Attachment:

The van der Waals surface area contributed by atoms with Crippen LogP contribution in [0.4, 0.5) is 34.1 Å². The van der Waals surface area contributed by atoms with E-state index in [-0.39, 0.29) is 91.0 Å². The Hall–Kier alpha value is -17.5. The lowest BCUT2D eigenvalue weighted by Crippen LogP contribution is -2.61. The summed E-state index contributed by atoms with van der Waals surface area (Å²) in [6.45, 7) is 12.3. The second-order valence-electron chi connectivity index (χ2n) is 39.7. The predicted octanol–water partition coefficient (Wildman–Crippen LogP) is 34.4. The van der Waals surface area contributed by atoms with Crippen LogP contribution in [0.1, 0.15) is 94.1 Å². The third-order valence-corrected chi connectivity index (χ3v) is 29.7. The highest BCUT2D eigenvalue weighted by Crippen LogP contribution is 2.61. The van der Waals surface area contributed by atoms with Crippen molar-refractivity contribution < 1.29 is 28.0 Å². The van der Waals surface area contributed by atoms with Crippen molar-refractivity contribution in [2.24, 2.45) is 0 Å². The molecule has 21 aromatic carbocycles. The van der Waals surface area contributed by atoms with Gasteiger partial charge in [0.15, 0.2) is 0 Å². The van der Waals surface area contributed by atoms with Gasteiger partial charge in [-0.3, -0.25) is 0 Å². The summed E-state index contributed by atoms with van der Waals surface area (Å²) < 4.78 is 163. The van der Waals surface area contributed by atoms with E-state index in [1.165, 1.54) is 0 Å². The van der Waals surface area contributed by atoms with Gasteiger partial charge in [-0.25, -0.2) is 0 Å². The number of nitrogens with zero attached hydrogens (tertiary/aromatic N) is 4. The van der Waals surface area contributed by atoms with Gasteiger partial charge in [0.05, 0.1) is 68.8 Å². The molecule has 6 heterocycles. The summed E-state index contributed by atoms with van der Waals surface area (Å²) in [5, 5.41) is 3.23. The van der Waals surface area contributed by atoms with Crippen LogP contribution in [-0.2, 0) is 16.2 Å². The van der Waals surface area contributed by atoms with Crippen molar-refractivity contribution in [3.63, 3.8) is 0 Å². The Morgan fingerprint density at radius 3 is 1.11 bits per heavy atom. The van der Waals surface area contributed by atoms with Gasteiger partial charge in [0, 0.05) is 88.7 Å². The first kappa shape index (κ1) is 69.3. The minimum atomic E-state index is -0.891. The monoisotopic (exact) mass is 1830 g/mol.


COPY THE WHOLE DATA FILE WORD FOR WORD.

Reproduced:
The van der Waals surface area contributed by atoms with Crippen LogP contribution in [0.4, 0.5) is 34.1 Å². The van der Waals surface area contributed by atoms with E-state index in [-0.39, 0.29) is 91.0 Å². The Hall–Kier alpha value is -17.5. The lowest BCUT2D eigenvalue weighted by Crippen LogP contribution is -2.61. The summed E-state index contributed by atoms with van der Waals surface area (Å²) in [6.45, 7) is 12.3. The second-order valence-electron chi connectivity index (χ2n) is 39.7. The predicted octanol–water partition coefficient (Wildman–Crippen LogP) is 34.4. The van der Waals surface area contributed by atoms with Crippen LogP contribution in [0.1, 0.15) is 94.1 Å². The third-order valence-corrected chi connectivity index (χ3v) is 29.7. The highest BCUT2D eigenvalue weighted by Crippen LogP contribution is 2.61. The van der Waals surface area contributed by atoms with Crippen molar-refractivity contribution < 1.29 is 28.0 Å². The van der Waals surface area contributed by atoms with Crippen molar-refractivity contribution in [2.24, 2.45) is 0 Å². The molecule has 21 aromatic carbocycles. The van der Waals surface area contributed by atoms with Gasteiger partial charge in [0.15, 0.2) is 0 Å². The van der Waals surface area contributed by atoms with Gasteiger partial charge in [-0.3, -0.25) is 0 Å². The summed E-state index contributed by atoms with van der Waals surface area (Å²) < 4.78 is 163. The van der Waals surface area contributed by atoms with E-state index in [1.165, 1.54) is 0 Å². The van der Waals surface area contributed by atoms with Gasteiger partial charge in [-0.25, -0.2) is 0 Å². The number of nitrogens with zero attached hydrogens (tertiary/aromatic N) is 4. The van der Waals surface area contributed by atoms with Gasteiger partial charge in [0.05, 0.1) is 68.8 Å². The molecule has 6 heterocycles. The summed E-state index contributed by atoms with van der Waals surface area (Å²) in [5, 5.41) is 3.23. The van der Waals surface area contributed by atoms with Crippen LogP contribution in [-0.2, 0) is 16.2 Å². The van der Waals surface area contributed by atoms with Crippen molar-refractivity contribution in [3.63, 3.8) is 0 Å². The Morgan fingerprint density at radius 3 is 1.11 bits per heavy atom. The van der Waals surface area contributed by atoms with Gasteiger partial charge in [0, 0.05) is 88.7 Å². The first kappa shape index (κ1) is 69.3. The minimum atomic E-state index is -0.891. The monoisotopic (exact) mass is 1830 g/mol.